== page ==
Category Archives: Culture

History in Gs

It is an interesting how these international meetings of powerful nations have grown as a social phenomenon. Are they nearing the end of their natural development.

 

G 5       1974
G 6       1975
G 7       1976
G 8      1997
G 20    1999
G 2      2005
G 0      2017

What should we do now in the United States after the 2016 election?

What is my take-away from the US election? Pretty simple. We need to form a new political party that has a real core of committed members and that is not corrupt like the Democratic and Republican parties. It must draw its power primarily from  a deep commitment to the needs of ordinary citizens. We need to go back to Democracy, you might say.

 The United States of Batman

Dissecting American Politics at the Cineplex

with Italy’s leading cultural critic

Giuseppe Sacco

 

Foto senza Occhialithe dark knight

Emanuel Pastreich

November 7, 2015

  Read more of this post

“임마누엘페스트라이쉬에게 대한민국이란?” (국가브랜드공모전 관련 인터뷰)

인쇄

제가 한국문화과 관련해서 문제부 국가브랜드공모전
인터뷰시리스 에 참석 했어요. 그인터뷰는 짧은 동영상

“임마누엘페스트라이쉬에게 대한민국이란?”

로고되고 있어요. 참고로 제공 합니다.

Games and Reality

I saw this video advertisement in the subway last week. A young women is featured who, along with her friends, is transformed into the characters in the video game itself. . The advertisement represents quite accurately the increasing blending of daily life with game life for young Koreans. It would not be an exaggeration to claim that for some, the life of Read more of this post

“The Islands of Seoul Rhetoric, Culture, and the Human City” Lecture by Professor Marc Shell of Harvard University (Dec. 18, 2014)

“THE ISLANDS OF SEOUL

RHETORIC, CULTURE, AND THE HUMAN CITY”

Islandology

Islandology

 

MARC SHELL

PROFESSOR OF ENGLISH LITERATURE

HARVARD UNIVERSITY

 shjell

PRESENTED BY:

 

KYUNG HEE UNIVERSITY

KYUNG HEE CYBER UNIVERSITY

THE ASIA INSTITUTE

 

THURSDAY, DECEMBER 18

7 PM

 

Read more of this post

Seoul’s visual culture

I am fascinated by Seoul’s visual culture. It seems that aspects of commercial art and spontaneous art are frequently combined in harmonious and compelling patterns. Here are a few examples.

 

This strip of concrete above a subway entrance includes a compelling combination of commercial art, graffetti and advant garde art.

This strip of concrete above a subway entrance includes a compelling combination of commercial art, graffetti and advant garde art.

 

A close up of the previous  strip reveals a beetle on a  tiny poster and an even smaller poster entitled "NEF" (or, in even smaller print, "never ending fun").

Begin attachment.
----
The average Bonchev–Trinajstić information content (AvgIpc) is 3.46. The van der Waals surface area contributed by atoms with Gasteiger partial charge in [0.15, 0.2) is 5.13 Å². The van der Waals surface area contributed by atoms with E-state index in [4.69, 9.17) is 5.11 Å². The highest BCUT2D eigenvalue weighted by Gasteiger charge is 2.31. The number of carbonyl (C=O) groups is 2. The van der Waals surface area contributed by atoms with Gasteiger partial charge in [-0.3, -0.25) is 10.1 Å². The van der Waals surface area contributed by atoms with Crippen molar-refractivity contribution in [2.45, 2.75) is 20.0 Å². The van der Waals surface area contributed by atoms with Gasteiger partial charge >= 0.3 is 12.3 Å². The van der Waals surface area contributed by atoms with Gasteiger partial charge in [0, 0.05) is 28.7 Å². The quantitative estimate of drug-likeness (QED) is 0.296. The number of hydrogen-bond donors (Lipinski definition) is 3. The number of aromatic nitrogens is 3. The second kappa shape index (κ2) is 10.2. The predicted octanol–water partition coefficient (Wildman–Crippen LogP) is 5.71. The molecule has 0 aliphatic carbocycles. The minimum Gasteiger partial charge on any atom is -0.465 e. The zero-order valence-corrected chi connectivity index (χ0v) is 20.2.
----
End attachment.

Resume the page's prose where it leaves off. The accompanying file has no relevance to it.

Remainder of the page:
A close up of the previous strip reveals a beetle on a tiny poster and an even smaller poster entitled “NEF” (or, in even smaller print, “never ending fun”).

 

Seoul Graffiti

Seoul Graffiti

Poster my daughter drew and posted in the hall of our apartment building

With a slight mistake in the hangul text, the warning states that tobacco is prohibited as are cigarette butts.

IMG_0081

Emanuel talks about his book “A Different Republic of Korea” at the Seoul Book Forum

Emanuel spoke with an audience of book lovers at the Seoul Book Forum (September 11, 2013) about his book “A Different Korea” and engaged in a long discussion about the value of Korean traditional culture. The four members of the discussion group wore the traditional Korean hats of teacher and students.

9 11 book concert

The entire event is available at

http://www.ustream.tv/channel/bookforum

 

In addition, a collection of short reviews of the book are available at

 

http://book.naver.com/bookdb/review.nhn?bid=7289605

 

 

 

Inverted feudalism

Inverted feudalism

One of the most fascinating phenomena of the current day is the odd structure of government with regards to international relations and national politics, one in which it is local government that is more innovative and more open to concrete international exchange. The waning nation states are suggesting in their action a form of “inverted feudalism.” I formulated this term to describe the current relationship between the central government and local government, drawing on Benjamin Barber’s innovative writings about the new global role of cities and his proposal for a Parliament of Mayors.

In a nutshell, inverted feudalism refers to the tendency of national governments to behave in an increasingly feudalistic manner, inflexible to institutional change and hostile to international exchange except in the extremely limited form of high volume international trade via container ships between multinational corporations. Read more of this post